What is our purpose? Who do we serve? What drives us?
As society shifts its view of businesses from engines of profit to engines for good, more and more organizations are soul-searching for a purpose. Over the past decade, the move toward stakeholder capitalism has changed how businesses see themselves and define concepts like value, growth, and success and also how they ultimately define their company’s mission, vision, and values.
The pandemic and its aftermath have turbocharged this shift and changed how people view work. Expectations are higher than ever, and businesses that do not place purpose at the forefront risk falling short.
The era of businesses that exist solely to generate shareholder value is over. Today, success demands purpose. And purpose-driven organizations build unity, loyalty, and ownership by delivering on that promise.
Why do you need a why?
Now, more than ever, businesses need a why?. A compelling mission, a clear vision, and a well-defined set of values are essential for navigating an environment where change happens at lightning speed and success is increasingly defined by what an organization adds to the lives of the people that support it instead of its balance sheet.
Businesses that deliver on a mission and a purpose stand to reap huge rewards—especially in the long term. Studies, surveys, and anecdotal evidence consistently demonstrate that organizations that put purpose at their core enjoy better business performance, more engaged workforces, and more loyal customers.
But, more than generating business value, purpose is about unlocking human potential. From the C-suite to the frontlines, people are increasingly looking to their jobs for meaning—they want to contribute to a greater good and assurance that their efforts are not meaningless.
“How am I going to grow shareholder value? Is that the last thing anyone thinks when their heads hit the pillow?” asks Tom Schlick, Operational Consultant & Coach at CO2, “Is that why we get out of bed every morning? No! Nobody does that.”
The journey toward shaping that purpose starts with defining a mission, a vision, and a set of values. Together, these elements make up your organization’s North Star—your ‘why.’ The answer to that ‘why.’ will affect everything from its ability to attract high-quality talent and generate business to its long-term success in an increasingly fast-paced and highly-competitive market.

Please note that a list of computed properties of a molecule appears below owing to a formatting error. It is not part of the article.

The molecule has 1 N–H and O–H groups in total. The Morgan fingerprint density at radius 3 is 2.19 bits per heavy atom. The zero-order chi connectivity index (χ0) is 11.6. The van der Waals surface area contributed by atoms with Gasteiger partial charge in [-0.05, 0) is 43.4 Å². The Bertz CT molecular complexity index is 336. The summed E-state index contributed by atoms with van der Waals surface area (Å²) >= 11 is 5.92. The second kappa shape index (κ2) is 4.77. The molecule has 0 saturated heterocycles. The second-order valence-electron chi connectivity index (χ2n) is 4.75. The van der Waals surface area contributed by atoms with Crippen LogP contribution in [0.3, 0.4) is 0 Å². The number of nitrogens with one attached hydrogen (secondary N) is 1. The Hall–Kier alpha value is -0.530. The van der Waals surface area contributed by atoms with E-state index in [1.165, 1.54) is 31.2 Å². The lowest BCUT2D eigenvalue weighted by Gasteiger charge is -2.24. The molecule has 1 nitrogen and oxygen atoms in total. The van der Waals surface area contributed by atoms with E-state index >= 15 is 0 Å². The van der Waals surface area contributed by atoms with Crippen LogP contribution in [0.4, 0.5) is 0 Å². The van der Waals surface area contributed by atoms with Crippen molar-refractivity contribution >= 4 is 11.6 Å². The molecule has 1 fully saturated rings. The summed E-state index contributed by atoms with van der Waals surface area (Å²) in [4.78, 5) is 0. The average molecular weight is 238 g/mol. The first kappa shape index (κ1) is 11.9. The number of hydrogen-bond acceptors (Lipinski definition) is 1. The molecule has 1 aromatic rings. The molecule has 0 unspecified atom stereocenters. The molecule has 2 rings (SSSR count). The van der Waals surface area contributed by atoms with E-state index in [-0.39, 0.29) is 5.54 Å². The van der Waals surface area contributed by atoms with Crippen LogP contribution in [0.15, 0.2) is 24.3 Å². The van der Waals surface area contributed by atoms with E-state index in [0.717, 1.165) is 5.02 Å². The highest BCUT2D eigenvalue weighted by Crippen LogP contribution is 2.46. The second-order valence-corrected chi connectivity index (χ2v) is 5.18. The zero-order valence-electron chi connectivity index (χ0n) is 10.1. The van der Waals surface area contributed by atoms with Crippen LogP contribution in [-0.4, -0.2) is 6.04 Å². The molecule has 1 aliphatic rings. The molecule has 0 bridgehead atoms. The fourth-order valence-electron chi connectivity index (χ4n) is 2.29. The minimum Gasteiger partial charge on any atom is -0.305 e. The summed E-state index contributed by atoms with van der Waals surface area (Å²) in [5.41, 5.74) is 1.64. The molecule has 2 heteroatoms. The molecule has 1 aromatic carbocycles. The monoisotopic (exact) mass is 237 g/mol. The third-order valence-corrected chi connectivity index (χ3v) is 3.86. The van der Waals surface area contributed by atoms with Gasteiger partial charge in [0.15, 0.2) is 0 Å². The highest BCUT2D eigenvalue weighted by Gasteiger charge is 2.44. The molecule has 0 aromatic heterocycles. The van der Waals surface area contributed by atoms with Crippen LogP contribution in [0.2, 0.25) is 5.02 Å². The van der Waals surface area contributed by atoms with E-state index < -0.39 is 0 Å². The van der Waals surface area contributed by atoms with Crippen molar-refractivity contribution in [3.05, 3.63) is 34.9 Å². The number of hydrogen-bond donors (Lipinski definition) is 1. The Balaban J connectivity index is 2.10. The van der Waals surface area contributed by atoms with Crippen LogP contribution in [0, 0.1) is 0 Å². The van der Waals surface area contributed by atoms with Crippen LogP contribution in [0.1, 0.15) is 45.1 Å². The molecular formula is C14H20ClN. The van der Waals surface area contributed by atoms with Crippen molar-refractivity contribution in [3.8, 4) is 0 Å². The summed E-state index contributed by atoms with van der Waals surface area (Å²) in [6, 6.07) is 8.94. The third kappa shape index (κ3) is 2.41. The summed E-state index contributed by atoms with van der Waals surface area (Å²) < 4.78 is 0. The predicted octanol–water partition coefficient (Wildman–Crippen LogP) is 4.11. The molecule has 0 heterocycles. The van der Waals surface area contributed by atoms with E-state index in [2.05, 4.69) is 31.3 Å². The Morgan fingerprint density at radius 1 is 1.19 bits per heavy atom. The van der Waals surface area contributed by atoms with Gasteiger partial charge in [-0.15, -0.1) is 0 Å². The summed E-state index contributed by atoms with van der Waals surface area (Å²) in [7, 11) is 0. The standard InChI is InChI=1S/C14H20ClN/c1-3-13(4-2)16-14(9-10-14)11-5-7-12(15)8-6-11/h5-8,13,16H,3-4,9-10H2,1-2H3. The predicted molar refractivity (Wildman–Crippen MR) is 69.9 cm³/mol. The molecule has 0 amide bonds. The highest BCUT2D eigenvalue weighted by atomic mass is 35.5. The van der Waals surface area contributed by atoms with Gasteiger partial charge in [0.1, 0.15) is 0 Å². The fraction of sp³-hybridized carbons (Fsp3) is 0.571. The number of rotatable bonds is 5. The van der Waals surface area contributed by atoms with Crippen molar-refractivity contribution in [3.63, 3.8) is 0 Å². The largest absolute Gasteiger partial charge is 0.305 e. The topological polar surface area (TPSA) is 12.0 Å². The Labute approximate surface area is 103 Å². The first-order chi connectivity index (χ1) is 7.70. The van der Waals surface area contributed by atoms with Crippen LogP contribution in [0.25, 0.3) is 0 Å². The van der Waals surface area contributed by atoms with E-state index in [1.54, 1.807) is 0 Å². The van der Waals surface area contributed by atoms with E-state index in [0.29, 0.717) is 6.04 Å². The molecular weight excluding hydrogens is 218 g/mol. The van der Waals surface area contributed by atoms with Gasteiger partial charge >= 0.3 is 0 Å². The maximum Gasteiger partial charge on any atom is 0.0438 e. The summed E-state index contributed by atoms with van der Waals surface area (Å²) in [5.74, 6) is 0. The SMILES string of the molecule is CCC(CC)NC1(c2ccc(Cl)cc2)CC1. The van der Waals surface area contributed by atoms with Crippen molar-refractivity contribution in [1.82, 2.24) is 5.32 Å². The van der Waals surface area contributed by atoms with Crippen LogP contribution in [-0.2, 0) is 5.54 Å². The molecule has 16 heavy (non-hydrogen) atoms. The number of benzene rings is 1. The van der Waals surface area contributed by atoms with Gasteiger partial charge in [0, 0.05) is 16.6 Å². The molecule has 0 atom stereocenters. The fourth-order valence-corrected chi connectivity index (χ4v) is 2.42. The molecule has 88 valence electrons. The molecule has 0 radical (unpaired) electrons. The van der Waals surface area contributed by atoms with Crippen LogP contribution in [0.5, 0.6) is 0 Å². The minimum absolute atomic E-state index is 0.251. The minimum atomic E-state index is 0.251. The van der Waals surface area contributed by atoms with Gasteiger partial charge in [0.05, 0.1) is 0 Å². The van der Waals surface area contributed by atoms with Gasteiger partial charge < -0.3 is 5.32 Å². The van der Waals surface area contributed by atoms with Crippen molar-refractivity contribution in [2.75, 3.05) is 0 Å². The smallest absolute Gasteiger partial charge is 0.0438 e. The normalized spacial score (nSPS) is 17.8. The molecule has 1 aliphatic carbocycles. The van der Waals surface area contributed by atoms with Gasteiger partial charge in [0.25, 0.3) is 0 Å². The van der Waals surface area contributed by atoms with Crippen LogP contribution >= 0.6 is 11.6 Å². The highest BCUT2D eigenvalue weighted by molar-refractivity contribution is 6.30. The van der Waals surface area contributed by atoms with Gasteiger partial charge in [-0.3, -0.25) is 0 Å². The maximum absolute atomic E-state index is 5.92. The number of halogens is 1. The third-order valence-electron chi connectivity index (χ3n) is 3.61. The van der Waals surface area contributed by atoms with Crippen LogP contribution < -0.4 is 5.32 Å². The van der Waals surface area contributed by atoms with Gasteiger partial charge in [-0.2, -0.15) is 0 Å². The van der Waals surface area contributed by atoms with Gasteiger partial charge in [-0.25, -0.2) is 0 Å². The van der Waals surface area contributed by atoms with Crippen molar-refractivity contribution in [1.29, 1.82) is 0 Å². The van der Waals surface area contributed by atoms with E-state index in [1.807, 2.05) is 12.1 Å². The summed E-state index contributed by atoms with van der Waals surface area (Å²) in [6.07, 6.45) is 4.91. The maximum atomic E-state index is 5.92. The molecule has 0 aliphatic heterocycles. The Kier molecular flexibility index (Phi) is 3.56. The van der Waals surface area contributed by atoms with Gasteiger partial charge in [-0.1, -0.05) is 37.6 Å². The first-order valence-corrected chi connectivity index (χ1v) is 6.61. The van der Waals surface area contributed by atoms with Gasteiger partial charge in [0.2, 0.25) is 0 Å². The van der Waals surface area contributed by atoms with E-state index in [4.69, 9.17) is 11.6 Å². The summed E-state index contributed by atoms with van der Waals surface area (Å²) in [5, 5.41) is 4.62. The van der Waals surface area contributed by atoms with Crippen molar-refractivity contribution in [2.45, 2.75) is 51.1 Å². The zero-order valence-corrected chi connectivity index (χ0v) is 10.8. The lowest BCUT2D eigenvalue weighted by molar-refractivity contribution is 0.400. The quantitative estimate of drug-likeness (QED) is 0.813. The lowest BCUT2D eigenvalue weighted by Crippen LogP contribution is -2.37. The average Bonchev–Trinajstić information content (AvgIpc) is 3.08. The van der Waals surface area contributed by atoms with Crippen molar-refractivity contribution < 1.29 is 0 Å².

Finding your superpower
An organization’s purpose is the sum of its mission, vision, and values. These elements act as a compass for goal-setting, action, and decision-making. The mission references the present. It describes what’s most important for the organization, what it does, and who it serves. The vision is about the long-term goals—where the organization is going and what it would like to achieve. The values are the moral compass for the organization. These are the building blocks of organizational culture and set the bar for how employees should conduct themselves.
There’s no definitive method to create an organization’s mission, vision, and values. For a founder-led startup, the exercise may be as simple as transcribing the goals and personal values of its CEO. A long-established corporation may choose to go back in time and rediscover the values and purpose that initially inspired its founders. Another may choose to look forward and reimagine how its business fits in a changing world.
Regardless of the path you choose, at CO2, we believe that—to act as a catalyst for growth and drive genuine enthusiasm—an organization’s mission, vision, and values must be rooted in what it does. More precisely, they must connect to what it does best—its “superpower.”
Identifying that superpower requires taking a long hard look at your organization’s history, goals, people, and capabilities.The answer to purposeful questions can help distill the essence of your vision and the values that should guide it:
- What do we bring to the market that others don’t?
- What can we do better than anyone else?
- What do we need to do more of?
- What do we need to eliminate?
“Your purpose and capabilities should intersect with market needs,” says Lisa Flanary, Executive Coach at CO2. “If the center of that Venn diagram is financially viable, that’s what you should be moving toward. That’s your vision.”
Once you’ve identified that superpower and where it stands in the marketplace, you can connect it to a higher purpose through your mission, vision, and values—why you show up every day.
A new age of purpose
As people demand more from businesses, leaders must heed the call for purpose and take ownership of greater responsibilities. The past decade has marked a swift break with the notion that companies have no greater duty than that to their shareholders and no aim beyond generating profit.
Value is now intrinsically linked to purpose. This link makes the journey to defining it a pivotal moment in your organization’s life.
“You have to treat shareholder value as a result, not a goal,” adds Schlick. “It’s the result of something that’s more tangible and that people can identify with.”
The difference between a forgettable statement and one that drives growth and inspires action will lie in how you translate your material purpose into something that connects with people. Discovering a purpose is one of the most important duties of modern leaders. Contact CO2 Partners to learn how we can guide you on the journey to defining your mission, vision, and values.